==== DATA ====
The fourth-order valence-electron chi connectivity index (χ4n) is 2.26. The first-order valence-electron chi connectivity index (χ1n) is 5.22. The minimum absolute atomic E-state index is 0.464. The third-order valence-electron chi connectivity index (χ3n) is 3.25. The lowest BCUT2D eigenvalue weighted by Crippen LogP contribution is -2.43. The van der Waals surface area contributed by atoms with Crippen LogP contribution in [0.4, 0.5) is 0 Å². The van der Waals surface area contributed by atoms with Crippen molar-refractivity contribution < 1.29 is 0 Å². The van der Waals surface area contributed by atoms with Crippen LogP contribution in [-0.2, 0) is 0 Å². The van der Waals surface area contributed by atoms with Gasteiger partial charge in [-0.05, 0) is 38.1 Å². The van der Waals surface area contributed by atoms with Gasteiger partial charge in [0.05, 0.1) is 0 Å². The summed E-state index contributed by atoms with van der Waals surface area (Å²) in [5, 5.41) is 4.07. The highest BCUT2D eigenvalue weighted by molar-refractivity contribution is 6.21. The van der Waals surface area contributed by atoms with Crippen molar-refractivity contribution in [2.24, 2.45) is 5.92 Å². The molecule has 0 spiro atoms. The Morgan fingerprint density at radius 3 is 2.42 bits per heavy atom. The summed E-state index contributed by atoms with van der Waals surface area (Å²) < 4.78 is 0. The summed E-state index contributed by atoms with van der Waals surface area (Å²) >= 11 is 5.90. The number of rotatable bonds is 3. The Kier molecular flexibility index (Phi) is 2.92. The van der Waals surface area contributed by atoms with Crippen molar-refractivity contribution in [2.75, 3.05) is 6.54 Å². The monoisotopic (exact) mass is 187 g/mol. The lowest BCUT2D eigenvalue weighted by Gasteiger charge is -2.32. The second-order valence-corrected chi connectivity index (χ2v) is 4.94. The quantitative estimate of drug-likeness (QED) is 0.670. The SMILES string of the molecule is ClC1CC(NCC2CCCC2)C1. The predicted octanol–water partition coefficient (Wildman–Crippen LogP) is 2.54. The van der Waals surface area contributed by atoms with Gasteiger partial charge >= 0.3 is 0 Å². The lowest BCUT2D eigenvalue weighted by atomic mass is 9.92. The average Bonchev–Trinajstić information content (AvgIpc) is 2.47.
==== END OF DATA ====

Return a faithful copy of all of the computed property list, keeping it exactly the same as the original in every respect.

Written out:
The fourth-order valence-electron chi connectivity index (χ4n) is 2.26. The first-order valence-electron chi connectivity index (χ1n) is 5.22. The minimum absolute atomic E-state index is 0.464. The third-order valence-electron chi connectivity index (χ3n) is 3.25. The lowest BCUT2D eigenvalue weighted by Crippen LogP contribution is -2.43. The van der Waals surface area contributed by atoms with Crippen LogP contribution in [0.4, 0.5) is 0 Å². The van der Waals surface area contributed by atoms with Crippen molar-refractivity contribution < 1.29 is 0 Å². The van der Waals surface area contributed by atoms with Crippen LogP contribution in [-0.2, 0) is 0 Å². The van der Waals surface area contributed by atoms with Gasteiger partial charge in [-0.05, 0) is 38.1 Å². The van der Waals surface area contributed by atoms with Gasteiger partial charge in [0.05, 0.1) is 0 Å². The summed E-state index contributed by atoms with van der Waals surface area (Å²) in [5, 5.41) is 4.07. The highest BCUT2D eigenvalue weighted by molar-refractivity contribution is 6.21. The van der Waals surface area contributed by atoms with Crippen molar-refractivity contribution in [2.24, 2.45) is 5.92 Å². The molecule has 0 spiro atoms. The Morgan fingerprint density at radius 3 is 2.42 bits per heavy atom. The summed E-state index contributed by atoms with van der Waals surface area (Å²) < 4.78 is 0. The summed E-state index contributed by atoms with van der Waals surface area (Å²) >= 11 is 5.90. The number of rotatable bonds is 3. The Kier molecular flexibility index (Phi) is 2.92. The van der Waals surface area contributed by atoms with Crippen molar-refractivity contribution in [2.75, 3.05) is 6.54 Å². The monoisotopic (exact) mass is 187 g/mol. The lowest BCUT2D eigenvalue weighted by Gasteiger charge is -2.32. The second-order valence-corrected chi connectivity index (χ2v) is 4.94. The quantitative estimate of drug-likeness (QED) is 0.670. The SMILES string of the molecule is ClC1CC(NCC2CCCC2)C1. The predicted octanol–water partition coefficient (Wildman–Crippen LogP) is 2.54. The van der Waals surface area contributed by atoms with Gasteiger partial charge >= 0.3 is 0 Å². The lowest BCUT2D eigenvalue weighted by atomic mass is 9.92. The average Bonchev–Trinajstić information content (AvgIpc) is 2.47.